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A visit to Lynn’s garage gym

When one walks down our street on any Tuesday, Thursday, or Saturday morning, you will pass a house where the double garage doors are wide open.  You will hear the Alexa Amazon Band loudly playing a variety of tunes from Michael Jackson to Maranda Lambert to Bon Jovi at 9:30 am.  Such noise causes the dogs to bark and prepared humans to wear earplugs.

Folks hear the racket from far away and wonder in this neighborhood of mostly older people, why there is such madness coming from the brick house on the corner.   Then it dawns on them who the house belongs to, and it begins to make sense.

Yep, you guessed it, it is ours.  After the gyms closed, I was determined not to be emergency airlifted to a hospital due to a chocolate chip cookie overdose.  I needed the inspiration to keep myself motivated to move to avoid such a fate.    I took my tape measure to my small garage to determine the number of friends I could spatially distance to exercise and remain safe.  No more than a total of five could participate.

“Lynn’s Garage Gym” opened in March, and it has saved a few of us from becoming slugs sitting on sofas surrounded by Tootsie Roll wrappers.   Every week I create exercise routines because boredom will surely kill any motivation.

The girls know if I am upset over some goofy government decision, they will need to do extra rapidly counted jumping jacks.  They recognize when I am blue because the ab workouts are shorter, and the music is a bit softer.  But, when they hear Alexa belting “Beat It” by Jackson, or Gun’s N’ Roses, “Paradise City,”   they know what they are in for.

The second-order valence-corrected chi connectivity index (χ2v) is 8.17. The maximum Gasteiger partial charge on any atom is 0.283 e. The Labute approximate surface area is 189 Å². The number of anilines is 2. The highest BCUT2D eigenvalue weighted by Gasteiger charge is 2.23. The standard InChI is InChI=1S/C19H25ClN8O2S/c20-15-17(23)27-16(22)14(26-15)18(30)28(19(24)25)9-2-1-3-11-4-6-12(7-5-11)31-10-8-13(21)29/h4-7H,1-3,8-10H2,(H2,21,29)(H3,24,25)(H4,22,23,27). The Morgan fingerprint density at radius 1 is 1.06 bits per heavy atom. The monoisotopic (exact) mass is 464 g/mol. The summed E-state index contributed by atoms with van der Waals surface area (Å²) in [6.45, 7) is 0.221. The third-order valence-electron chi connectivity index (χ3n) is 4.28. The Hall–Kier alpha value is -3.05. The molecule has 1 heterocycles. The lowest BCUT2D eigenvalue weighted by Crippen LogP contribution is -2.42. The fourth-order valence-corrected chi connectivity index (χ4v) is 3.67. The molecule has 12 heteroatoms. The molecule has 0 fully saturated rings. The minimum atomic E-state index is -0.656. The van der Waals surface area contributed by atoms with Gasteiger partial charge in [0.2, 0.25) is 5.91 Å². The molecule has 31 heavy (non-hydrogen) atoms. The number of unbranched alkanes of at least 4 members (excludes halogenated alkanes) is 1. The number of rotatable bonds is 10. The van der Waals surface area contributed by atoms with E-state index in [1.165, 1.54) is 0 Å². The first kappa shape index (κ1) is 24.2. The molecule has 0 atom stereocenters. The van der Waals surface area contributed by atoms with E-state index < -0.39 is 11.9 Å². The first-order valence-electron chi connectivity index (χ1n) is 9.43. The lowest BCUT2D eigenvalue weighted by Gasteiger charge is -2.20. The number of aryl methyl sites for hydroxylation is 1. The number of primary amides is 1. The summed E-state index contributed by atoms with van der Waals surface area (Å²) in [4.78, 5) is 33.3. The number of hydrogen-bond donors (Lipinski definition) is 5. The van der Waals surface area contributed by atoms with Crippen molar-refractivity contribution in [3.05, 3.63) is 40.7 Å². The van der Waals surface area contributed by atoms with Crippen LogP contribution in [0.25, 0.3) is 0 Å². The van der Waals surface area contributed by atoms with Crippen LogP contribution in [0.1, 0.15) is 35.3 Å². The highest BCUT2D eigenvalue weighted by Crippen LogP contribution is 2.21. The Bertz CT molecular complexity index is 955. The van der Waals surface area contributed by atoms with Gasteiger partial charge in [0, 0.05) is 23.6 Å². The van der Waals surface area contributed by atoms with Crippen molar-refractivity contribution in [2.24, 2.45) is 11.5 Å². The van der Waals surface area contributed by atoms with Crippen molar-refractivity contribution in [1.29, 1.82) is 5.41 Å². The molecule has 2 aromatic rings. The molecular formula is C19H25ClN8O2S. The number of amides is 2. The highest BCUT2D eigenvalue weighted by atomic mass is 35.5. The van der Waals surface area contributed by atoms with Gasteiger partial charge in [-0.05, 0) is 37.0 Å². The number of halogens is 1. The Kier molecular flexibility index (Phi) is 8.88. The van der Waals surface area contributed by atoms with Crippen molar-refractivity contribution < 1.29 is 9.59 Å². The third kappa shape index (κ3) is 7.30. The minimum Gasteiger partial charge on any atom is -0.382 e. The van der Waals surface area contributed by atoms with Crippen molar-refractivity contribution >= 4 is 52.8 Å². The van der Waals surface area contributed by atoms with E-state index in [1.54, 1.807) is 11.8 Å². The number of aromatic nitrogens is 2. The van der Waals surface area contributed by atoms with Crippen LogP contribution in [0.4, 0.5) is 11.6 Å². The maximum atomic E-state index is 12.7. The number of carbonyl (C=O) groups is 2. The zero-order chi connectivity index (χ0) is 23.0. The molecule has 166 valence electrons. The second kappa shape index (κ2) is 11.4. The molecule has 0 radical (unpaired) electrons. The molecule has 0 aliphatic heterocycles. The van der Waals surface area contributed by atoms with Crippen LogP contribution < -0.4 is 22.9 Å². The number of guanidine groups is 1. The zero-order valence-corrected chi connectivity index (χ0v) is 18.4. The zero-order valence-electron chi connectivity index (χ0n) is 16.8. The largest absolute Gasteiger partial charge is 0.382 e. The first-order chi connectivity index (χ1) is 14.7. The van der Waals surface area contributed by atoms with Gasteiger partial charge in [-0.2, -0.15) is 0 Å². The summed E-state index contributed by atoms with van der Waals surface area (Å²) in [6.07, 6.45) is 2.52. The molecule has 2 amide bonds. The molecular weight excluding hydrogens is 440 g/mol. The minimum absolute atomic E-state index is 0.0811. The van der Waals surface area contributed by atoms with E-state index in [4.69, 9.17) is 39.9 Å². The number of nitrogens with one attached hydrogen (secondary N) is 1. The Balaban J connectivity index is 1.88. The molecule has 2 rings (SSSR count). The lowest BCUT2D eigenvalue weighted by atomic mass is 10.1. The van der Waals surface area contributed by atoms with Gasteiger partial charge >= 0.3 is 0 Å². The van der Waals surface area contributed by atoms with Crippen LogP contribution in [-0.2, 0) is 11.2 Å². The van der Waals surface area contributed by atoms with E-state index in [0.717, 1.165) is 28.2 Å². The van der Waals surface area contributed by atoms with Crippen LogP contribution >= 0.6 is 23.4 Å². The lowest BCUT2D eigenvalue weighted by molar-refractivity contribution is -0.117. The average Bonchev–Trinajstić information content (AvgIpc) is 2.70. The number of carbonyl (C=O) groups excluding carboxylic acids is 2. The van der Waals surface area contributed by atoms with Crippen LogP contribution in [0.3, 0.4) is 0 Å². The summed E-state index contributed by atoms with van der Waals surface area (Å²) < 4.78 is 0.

My gym became official when Mr. COVID decided to stick around for a while.  Even though some workout facilities opened, older folks have decided that it is not so safe for most of us.   One day, the girls surprised me with a custom-made black iron sign that reads between the molded weights, “Lynn’s Garage Gym.”  I adore that sign because even though it says, “Gym,” the garage has become much more.

We say prayers on days when the world outside the open doors seems bleak and dark.  We wave at the neighbors as they stroll by smiling at the crazy ladies who believe they are still only seventeen.  We rarely fully agree on politics or the breaking news, but we never let it make a difference in our friendships.

Many days we go over my column for the week, and I receive constructive, honest feedback.  We complain about the ugly rolls of a mysterious entity on our bodies that never seems to go away yet are grateful we are still around to see them.  We long to hug our grandchildren and gather at friends’ tables, but in the end, we are thankful we have each other and the gym.

I can tell when one of the girls is down or tired, so I crack my whip harder, and the blues seem to float to the sky.  We laugh when a bird decides to fly into the gym for a visit, or a stranger almost runs over a mailbox when he hears moans and groans along with Alexa Amazon screaming, “Pink Cadillac.”

There is much to be said about finding motivation amid sorrow.  It is so difficult not to succumb to the 2020 doom and gloom.  We bemoan the loss of ordinary days and long for their return.   Would not that be wonderful?!  However, there are a few things I hope we never do again.

I would hope that we nevermore return to ingratitude.  I hope that we have learned that complaining is quite useless and that prayer is quite essential.  May we forever remember that life can change on a moment’s notice, so enjoy every moment of even the most mundane days.

When I watch my workout sisters as the sweat pours off their brows, I witness abundant life and relish health in our little gym.  I do not take breathing or friendship for granted, and I pray none of us ever will again.

We find we are stronger when we work out, not just from the weights we lift but also from the gained mental strength to weather the hardships of life together.   Our power comes from having the endurance and courage to survive the worst of times.

The adage, “What doesn’t kill you, makes you stronger,” is appropriate today.   However, may we now finally recognize that strength comes from our hearts, not our muscles.  Ultimate lasting power only comes from love, kindness, empathy, and gratitude for God’s abundant blessings.